In 2870, the fully-automated Stratton Air Terminal was constructed. Its ill-fated official opening became a disaster, however, when a bomb which had been planted aboard the visiting Imperial shuttle was detonated. The resulting explosion damaged the Central Brain, activating all the defence units and trapping the survivors within the complex.
The grounded shuttle remains capable of movement, though, and it's the player's task to deactivate the defence system and escape from the terminal. This is achieved by guiding the shuttle through each labyrinthine level and blasting the many data circuit breakers that are located around the complex. These breakers appear as raised pyramidal units which, when destroyed, halt the flow of information along the main data buses. When the last breaker is removed, it triggers a shutdown of all mechanical and computerised services inside the terminal, including the malfunctioning defence systems.
The playing area is viewed from above and scrolls vertically or horizontally, dependent on the current level. Levels are accessed by marked doorways and can be re-entered at will.
In the bottom right of the display screen are two information registers: a horizontal bar displays a diminishing energy store, and separate blocks represent the number of lives remaining. Energy is depleted severely by excessive use of bullets, contact withg ground or air defence systems and machinery, and by collision with enemy missiles.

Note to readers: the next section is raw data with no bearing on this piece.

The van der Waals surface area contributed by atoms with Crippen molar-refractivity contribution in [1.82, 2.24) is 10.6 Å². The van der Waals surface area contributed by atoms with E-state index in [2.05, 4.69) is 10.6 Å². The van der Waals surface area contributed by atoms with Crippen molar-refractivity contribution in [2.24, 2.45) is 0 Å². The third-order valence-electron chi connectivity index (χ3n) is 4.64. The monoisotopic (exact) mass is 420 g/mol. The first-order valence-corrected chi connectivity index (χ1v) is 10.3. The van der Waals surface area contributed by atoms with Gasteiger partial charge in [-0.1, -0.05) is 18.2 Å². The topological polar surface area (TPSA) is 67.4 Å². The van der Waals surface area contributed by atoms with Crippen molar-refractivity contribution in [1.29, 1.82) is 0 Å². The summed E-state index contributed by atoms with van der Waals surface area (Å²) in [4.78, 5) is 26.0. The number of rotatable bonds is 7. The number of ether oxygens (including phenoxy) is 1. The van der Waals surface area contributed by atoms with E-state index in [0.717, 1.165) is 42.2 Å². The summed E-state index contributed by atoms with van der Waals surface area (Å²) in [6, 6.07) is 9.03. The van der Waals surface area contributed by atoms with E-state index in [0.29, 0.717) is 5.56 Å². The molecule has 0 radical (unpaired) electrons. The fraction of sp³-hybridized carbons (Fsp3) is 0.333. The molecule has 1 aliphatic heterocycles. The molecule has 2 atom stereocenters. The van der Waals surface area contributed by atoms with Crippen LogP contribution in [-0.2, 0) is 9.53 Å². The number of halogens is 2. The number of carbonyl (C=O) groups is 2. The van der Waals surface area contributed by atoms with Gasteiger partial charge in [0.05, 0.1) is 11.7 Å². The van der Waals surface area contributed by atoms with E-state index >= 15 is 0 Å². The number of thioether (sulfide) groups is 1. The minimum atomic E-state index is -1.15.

The program is available in both 64K and 128K modes. 128K mode has a larger playing area to shut down, and more animated machinery within the landscape.
CRL have my admiration for attempting another 128K game, but unfortunately, C128 owners still have nothing to cheer about (and C64 owners even less so).
Stratton is awful. Yes, it looks extremely smart: the graphics are exceptional and there's plenty of detail, but the gameplay isn't just lacking - it's non-existent. Whether playing the C64 or C128 versions, Stratton is very tedious: you get that, "is this all there is to it?" feeling almost immediately.
This is a pity since of the last few CRL games, Stratton is by far the most well presented, smooth and attractive. The scrolling is good and the music is actually quite decent. Unfortunately, it's gameplay that counts - and Stratton is practically innumerate.
The graphic detail in Stratton is excellent: the backdrops are superbly designed and beautifully animated, creating an atmosphere of sombre industry.
The use of colour and shading is brilliant, and the movement of the pistons and the opening and closing of the shutters has to be seen to be believed!
Unfortunately, the gameplay fails to live up to the expectations generated by this atmosphere: it's basically just a simple maze game which involves destroying ground installations and air-attack craft. The more you progress, the more you realise that this is all there is to it: after a while it becomes extremely tedious performing the same task over and over again.
The C64 version is particularly frustrating, but the C128's difficulty level has been relaxed, and some progress can be made.
In either mode, however, the gameplay is equally weak: at this price it just isn't rewarding enough.
Extremely poor instructions but a pleasant and uncluttered full-screen display.
Beautiful but repetitive backdrops with a little more variety on the C128 version. Scrolling is slightly slow however. On the C64, it's more smooth.
An appropriately atmospheric title tune, but weak spot effects.
Easier than the C64 version, which makes it a little more enjoyable.
The C128 version has many more locations over the C64 one, but the similarity of landscapes and repetitive nature of the task negates this fact.
A graphically impressive game, marred by monotonous gameplay.